Russian Prime Minister says he is looking for a four-day week for the country after seeing how it increased productivity at the New Zealand company that introduced it
- Dmitry Medvedev said that it is & # 39; very likely & # 39; is that his country will adopt a four-day week
- He cited New Zealand company that productivity increased 20% with a shorter week
- The constant pursuit of worker success leads to fatigue and chronic stress, he said
- Last month, the WHO recognized burnout as a professional phenomenon due to stress in the workplace
Russian Prime Minister Dmitry Medvedev said that it is & # 39; very likely & # 39; is that in the future his country will take a four-week working week.
Medvedev, 53, said the shorter week will help workers overcome burnout syndrome and chronic fatigue.
He mentioned the Perpetual Guardian, a New Zealand-based financial services provider, who saw productivity increase by 20 percent when they gave employees a three-day weekend.
Russian Prime Minister Dmitry Medvedev said that it is & # 39; very likely & # 39; is that his country will adopt a four-day working week in the future
& # 39; It is very likely that the future will see a four-day working week as the basis of the social and labor contract & # 39 ;, said Medvedev at the International Labor Conference in Geneva on Tuesday.
He added that the continuous pursuit of employee success leads to fatigue and chronic stress, which lowers productivity.
The World Health Organization officially classified Burnout syndrome at the conference in Geneva last month. It is described as & # 39; chronic workplace stress that has not been successfully managed & # 39 ;.
Symptoms include feelings of exhaustion or exhaustion of energy; increased mental distance from someone's job, or feelings of negativism or cynicism with regard to someone's job; and reduced professional efficacy.
& # 39; It is very likely that the future will see a four-day working week as the basis of the social and labor contract & # 39 ;, said Medvedev at the International Labor Conference in Geneva on Tuesday
Russia has one of the least productive workers in the world's largest economies.
In October, a company in New Zealand announced that it had accepted a four-day work week following a successful trial.
The 250 employees of Perpetual Guardian, a financial services provider from Auckland, now get an extra day off after a successful test in March and April this year.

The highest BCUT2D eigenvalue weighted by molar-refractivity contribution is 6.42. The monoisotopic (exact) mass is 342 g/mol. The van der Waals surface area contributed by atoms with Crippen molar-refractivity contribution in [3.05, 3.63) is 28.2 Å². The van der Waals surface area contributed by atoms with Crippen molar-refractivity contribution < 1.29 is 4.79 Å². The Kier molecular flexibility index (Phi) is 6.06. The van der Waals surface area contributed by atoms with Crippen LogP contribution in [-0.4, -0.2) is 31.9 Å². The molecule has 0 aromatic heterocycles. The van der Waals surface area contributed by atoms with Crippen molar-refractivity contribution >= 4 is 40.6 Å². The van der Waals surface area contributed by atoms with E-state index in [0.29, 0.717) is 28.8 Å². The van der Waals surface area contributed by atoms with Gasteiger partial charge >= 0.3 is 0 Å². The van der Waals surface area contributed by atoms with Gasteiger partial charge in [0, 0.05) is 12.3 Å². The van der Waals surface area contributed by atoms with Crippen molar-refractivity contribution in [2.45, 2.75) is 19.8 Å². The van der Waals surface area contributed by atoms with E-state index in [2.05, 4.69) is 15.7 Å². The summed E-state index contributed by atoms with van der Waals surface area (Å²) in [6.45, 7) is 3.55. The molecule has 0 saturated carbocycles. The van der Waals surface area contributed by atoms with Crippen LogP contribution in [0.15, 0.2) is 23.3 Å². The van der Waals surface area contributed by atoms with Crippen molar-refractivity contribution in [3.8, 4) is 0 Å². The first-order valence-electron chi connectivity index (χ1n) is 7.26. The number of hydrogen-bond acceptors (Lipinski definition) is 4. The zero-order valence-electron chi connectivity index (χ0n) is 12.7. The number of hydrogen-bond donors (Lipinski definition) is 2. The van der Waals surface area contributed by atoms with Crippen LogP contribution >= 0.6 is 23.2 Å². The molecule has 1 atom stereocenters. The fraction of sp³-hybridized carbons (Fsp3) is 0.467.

The company's founder, Andrew Barnes, said there was no downside to the new system after employees demonstrated the benefits of the extra downtime.
According to a panel of academics who studied the effects on Perpetual Guardian employees, employees exhibited lower levels of stress, higher levels of enjoyment of work, and an improved sense of work-life balance.
Perpetual Guardian CEO Andrew Barnes (photo) said there were & # 39; no drawbacks & # 39; were for the new system
Employees now have the option of signing up for the new scheme or not, whereby those who choose to stick to a five-day structure receive other benefits, such as shorter working hours.
& # 39; For us, this is about our company that improves productivity through greater workplace efficiency … there is no disadvantage for us & # 39 ;, said Barnes.
& # 39; The right attitude is a requirement for it to work – everyone must be committed and take it seriously to create a viable long-term model for our company. & # 39;
Barnes (left), talking on radio with the New Zealand radio about the study, believes that employees are more productive when given a four-day week
Barnes said the experiment had potential implications for everything from the balance between work and private life to the gender pay gap and the mental well-being of employees.
He said this could motivate employees to produce better work in less time.
The academics who surveyed Barnes staff said that in November last year, slightly more than half of the staff (54 percent) believed that they could balance their work and home obligations, while this number after the trial 78 percent had risen.
Staff stress levels decreased by seven percentage points as a result of the trial, while stimulation, involvement and a sense of self-reliance at work all improved significantly, with total satisfaction with life increasing by five percentage points.
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